Utilization of phase change materials (PCMs) in building enclosures as thermal energy storage systems (TES) has become a re-appearing topic within the research community in recent years. PCMs represent an innovative solution that can contribute to the improvement of energy efficiency and thermal performance of buildings. This paper aims to present results of experimental investigations regarding the effectiveness and differences of PCM positioning within building enclosures in terms of energy performance and thermal comfort.

In high-performing building enclosures, the reduction of heat losses can lead to higher accumulations of moisture from condensation and vapor diffusion phenomena, which in turn can lead to rot, corrosion, mold, and overall deterioration of buildings. Building construction professionals have the unique opportunity to catch design and construction errors, which if unattended will lead to costly repairs down the road. New materials, frequent change orders on site, or process changes can have a lasting and expensive impact on functionality and durability of enclosure systems.


Resilient and sustainable multi-hazard building design can significantly benefit from a holistic approach that considers hazards in the context of the full building life-cycle. Sustainability of a building is dependent not only on well-defined impacts from initial design, construction, and operation, but also those associated with uncertain future hazards.


There are probably more than a million fume hoods operated in laboratories throughout the United States. Most of these fume hoods still run under more or less continuous conditions and thus consume an enormous amount of energy per year. There seems to be a significant savings potential if the total exhausted volumes could be reduced while all safety requirements are met. Researchers have meanwhile developed and identified high-performance fume hood solutions that could facilitate a reduction of up to 75% of the consumed energy required to condition make-up air.


Tobacco curing is an energy intensive process that has made some progress in automation, but overall has not significantly changed over the past decades. In this report the authors evaluated the most practical and also typical retrofit scenarios, such as envelope improvements and the installation of an automated control systems. In terms of their anticipated impact on energy savings the different opportunities ranged from around 6% for added control strategies to around 12% for typical standard envelope improvements.


This work is part of a regional initiative to build training and employment services into a career pathways system for the green building industry sector, with a particular focus on construction and retrofitting towards more energy-efficient buildings, and installation of alternative energy systems. It addressed the challenges of collecting and disseminating relevant information for innovative technologies and sustainability in a format that supports systems integration. The research team developed a collaborative content authoring and dissemination portal as part of an U.S.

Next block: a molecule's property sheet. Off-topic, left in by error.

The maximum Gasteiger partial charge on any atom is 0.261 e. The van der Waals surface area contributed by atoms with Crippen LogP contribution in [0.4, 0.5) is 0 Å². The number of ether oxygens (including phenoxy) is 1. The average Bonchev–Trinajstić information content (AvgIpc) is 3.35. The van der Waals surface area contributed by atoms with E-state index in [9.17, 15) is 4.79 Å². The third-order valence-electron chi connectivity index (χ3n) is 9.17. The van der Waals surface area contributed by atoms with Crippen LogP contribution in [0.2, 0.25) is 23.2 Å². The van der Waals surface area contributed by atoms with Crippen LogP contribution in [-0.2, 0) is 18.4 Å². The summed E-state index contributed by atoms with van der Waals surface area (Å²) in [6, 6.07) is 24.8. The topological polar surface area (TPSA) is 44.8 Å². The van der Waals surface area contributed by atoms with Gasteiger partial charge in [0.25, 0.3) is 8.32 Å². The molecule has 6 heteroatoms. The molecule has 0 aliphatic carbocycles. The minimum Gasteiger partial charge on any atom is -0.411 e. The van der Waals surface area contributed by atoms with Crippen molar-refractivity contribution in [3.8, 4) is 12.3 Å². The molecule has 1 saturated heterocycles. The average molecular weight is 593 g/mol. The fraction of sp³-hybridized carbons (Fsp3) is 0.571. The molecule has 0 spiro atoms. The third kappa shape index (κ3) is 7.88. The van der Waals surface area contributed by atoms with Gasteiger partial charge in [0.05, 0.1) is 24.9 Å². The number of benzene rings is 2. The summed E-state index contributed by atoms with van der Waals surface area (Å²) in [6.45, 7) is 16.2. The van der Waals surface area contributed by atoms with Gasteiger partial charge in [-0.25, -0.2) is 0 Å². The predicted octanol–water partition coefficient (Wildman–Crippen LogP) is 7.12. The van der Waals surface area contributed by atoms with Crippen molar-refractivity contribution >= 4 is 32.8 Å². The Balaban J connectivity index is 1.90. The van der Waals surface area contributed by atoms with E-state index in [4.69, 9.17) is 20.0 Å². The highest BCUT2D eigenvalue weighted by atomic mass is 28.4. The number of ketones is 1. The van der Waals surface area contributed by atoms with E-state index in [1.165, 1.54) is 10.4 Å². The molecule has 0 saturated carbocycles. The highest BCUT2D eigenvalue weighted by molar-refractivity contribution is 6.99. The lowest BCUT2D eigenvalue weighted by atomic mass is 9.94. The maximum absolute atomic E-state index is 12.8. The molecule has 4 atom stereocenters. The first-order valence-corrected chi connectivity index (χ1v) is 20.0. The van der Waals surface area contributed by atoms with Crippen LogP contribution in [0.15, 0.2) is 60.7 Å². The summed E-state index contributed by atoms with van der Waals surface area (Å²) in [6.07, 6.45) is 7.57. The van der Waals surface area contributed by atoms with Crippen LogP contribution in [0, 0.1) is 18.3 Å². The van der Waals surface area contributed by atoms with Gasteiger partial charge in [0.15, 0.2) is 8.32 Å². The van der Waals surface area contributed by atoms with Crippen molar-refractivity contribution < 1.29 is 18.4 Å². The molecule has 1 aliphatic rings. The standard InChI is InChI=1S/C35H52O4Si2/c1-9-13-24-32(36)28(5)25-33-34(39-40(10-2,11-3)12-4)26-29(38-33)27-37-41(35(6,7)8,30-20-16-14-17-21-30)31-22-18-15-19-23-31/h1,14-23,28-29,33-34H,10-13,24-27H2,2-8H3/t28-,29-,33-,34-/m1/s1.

This paper presents a numerical model to predict the vibro-acoustic responses at low frequencies of simplified residential structures exposed to sonic booms. The model is validated experimentally in a companion paper. The dynamics of the fluid-structure system, including their interaction, is computed in the time domain using a modal-decomposition approach. In the dynamic equations of the system, the structural displacement is expressed in terms of summations over the “in vacuo” modes of vibration.

Structural modal properties of single-room and two-room rectangular structures built with typical residential construction are extracted using only the vibration responses to (1) a sonic boom simulated with a linear distribution of detonating cord and (2) ambient excitation. Then, the acoustic modal properties of the cavities enclosed by the residential structures are extracted using the pressure responses to the same two types of excitation.


Experiments performed to validate a model used to predict the transmission of weak sonic booms into a residential building are discussed in detail. The experimental effort encompassed the construction of a simple structure that retains the essential characteristics of a residential building, the instrumentation of this structure, and the production of a realistic simulated sonic boom with the use of detonating cord. Vibro-acoustic data were collected using the simulated sonic boom as excitation.

As a first step in the development of a model for predicting the noise transmission of sonic booms inside buildings, a numerical solution for the transmission of a shock wave with an arbitrary time history into a rectangular room with a plaster-wood wall is investigated. The dynamics of this fluid-structure system, including their interaction, is computed in the time domain using a modal-interaction method. The formulation of the problem, illustrative numerical results, and a parametric study are presented.